Both of McAlarney's parents visited him during the interval. His mom, Janice, went home to New York on Jan. 21, thinking she'd see him two days later when Notre Dame played St. John's at Madison Square Garden.
The next day, the ruling came down. McAlarney was suspended for the rest of the spring semester.
"Being kicked out of school was completely off the table," said McAlarney, who somewhat expected his basketball suspension to last the rest of the season. "With the media getting a hold of it, being on ESPN so much, and being suspended from basketball was punishment enough. But Notre Dame does things differently."
McAlarney cleaned out his room at O'Neill Hall, packed his car and left, a hasty exit made mostly out of shock but partly out of necessity.
"I had to leave campus by a certain day or I'd be arrested again, for trespassing," he explained. "I just went. I thought that was going to be the last time I saw this campus."
U.S. Route 31, which connects South Bend to Indianapolis, slices through farmland and towns like Mexico, Kokomo and Peru. It's anything but scenic during daylight hours, dark and desolate after sundown.
"There's a part of 31 that's just nothing," said McAlarney, who drove the road toward his uncle's house in Cincinnati after leaving Notre Dame. "There's not even lights. It was kind of the perfect drive for what I wanted to do."
I'd be lying if there weren't certain times I think back and say, 'Who could we have been in the NCAA tournament with him?'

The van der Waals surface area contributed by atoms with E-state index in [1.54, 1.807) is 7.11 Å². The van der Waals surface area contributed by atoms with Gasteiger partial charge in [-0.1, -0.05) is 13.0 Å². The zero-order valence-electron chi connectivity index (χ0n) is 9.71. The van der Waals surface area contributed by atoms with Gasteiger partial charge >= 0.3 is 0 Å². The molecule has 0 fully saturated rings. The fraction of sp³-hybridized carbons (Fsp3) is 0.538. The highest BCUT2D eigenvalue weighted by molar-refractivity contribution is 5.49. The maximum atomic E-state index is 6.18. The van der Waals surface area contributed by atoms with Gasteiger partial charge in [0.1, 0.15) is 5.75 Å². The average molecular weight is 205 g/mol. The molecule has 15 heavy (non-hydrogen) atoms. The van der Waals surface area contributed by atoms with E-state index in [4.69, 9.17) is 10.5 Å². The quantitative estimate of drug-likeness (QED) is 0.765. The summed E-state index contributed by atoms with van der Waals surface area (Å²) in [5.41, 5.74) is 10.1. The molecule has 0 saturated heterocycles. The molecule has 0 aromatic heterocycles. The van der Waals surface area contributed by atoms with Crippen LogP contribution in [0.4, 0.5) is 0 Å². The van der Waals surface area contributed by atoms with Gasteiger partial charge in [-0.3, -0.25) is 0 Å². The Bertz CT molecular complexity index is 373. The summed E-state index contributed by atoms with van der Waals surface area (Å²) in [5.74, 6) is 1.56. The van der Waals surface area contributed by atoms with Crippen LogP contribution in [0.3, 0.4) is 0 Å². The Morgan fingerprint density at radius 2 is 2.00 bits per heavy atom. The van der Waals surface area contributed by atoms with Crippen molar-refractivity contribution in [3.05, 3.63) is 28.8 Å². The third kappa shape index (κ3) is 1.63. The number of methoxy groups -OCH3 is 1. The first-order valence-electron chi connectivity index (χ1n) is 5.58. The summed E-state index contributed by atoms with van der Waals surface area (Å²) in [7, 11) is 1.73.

As he contemplated his future, McAlarney felt shock but also excitement. Schools soon would be calling -- Sagona fielded 30 to 40 calls from teams, and Patrick McAlarney said 10 to 12 schools offered scholarships -- and the prospect of a fresh start sounded good.
But the delay in McAlarney's disciplinary decision made transferring tricky. He would need to enroll almost immediately to meet NCAA rules and remain eligible for the following season. If he took his time, he wouldn't play for a year and a half.
There was a third option, which Brey presented when he visited McAlarney's home two days after the suspension came down: Return to Notre Dame.
Brey knew it'd be a tough sell. Notre Dame was way behind in the game to regain McAlarney's trust.
"We were down 30 points when I left [for Staten Island]," he said. "I told Kyle, 'You may not forgive Notre Dame right away. Come on back and get involved with our basketball program. In time you'll say I'm proud I'm a Notre Dame grad. You'll come back to reunions, and we'll tease the hell out of you when we're drinking.'"
McAlarney warmed to the possibility of returning during Brey's two-hour visit, but he wasn't sold. Other schools beckoned -- a flight already had been booked to visit Xavier on Jan. 27 -- and McAlarney and his parents felt "betrayed" by Notre Dame.
"I still have bitterness," Patrick McAlarney said. "Character had nothing to do with the judgment. How long it took them and when they did it was just a horrible way of doing things."
But as Kyle McAlarney deliberated, one message stuck: Finish what you started.
He called Brey the next morning.
"Coach, I'm coming back," Brey said McAlarney told him. "I said, 'Kyle, you don't understand how great a story this is going to be.'"
But the happy ending still seemed far away.
Left off city maps and neglected by city government, Staten Island long has been called the forgotten borough. The term also applies to its basketball talent.
While Brooklyn and Queens mass-produce Division I players, Staten Island isn't known as a hoops hotbed.
"I'm not trying to boost my ego or anything," McAlarney said, "but in Staten Island, as far as basketball goes, I'm one of the biggest deals."
That's what made it hard to go back there.
"He's the favorite son of Staten Island," Brey said. "Sending him home with his tail between his legs, I was worried about him psychologically."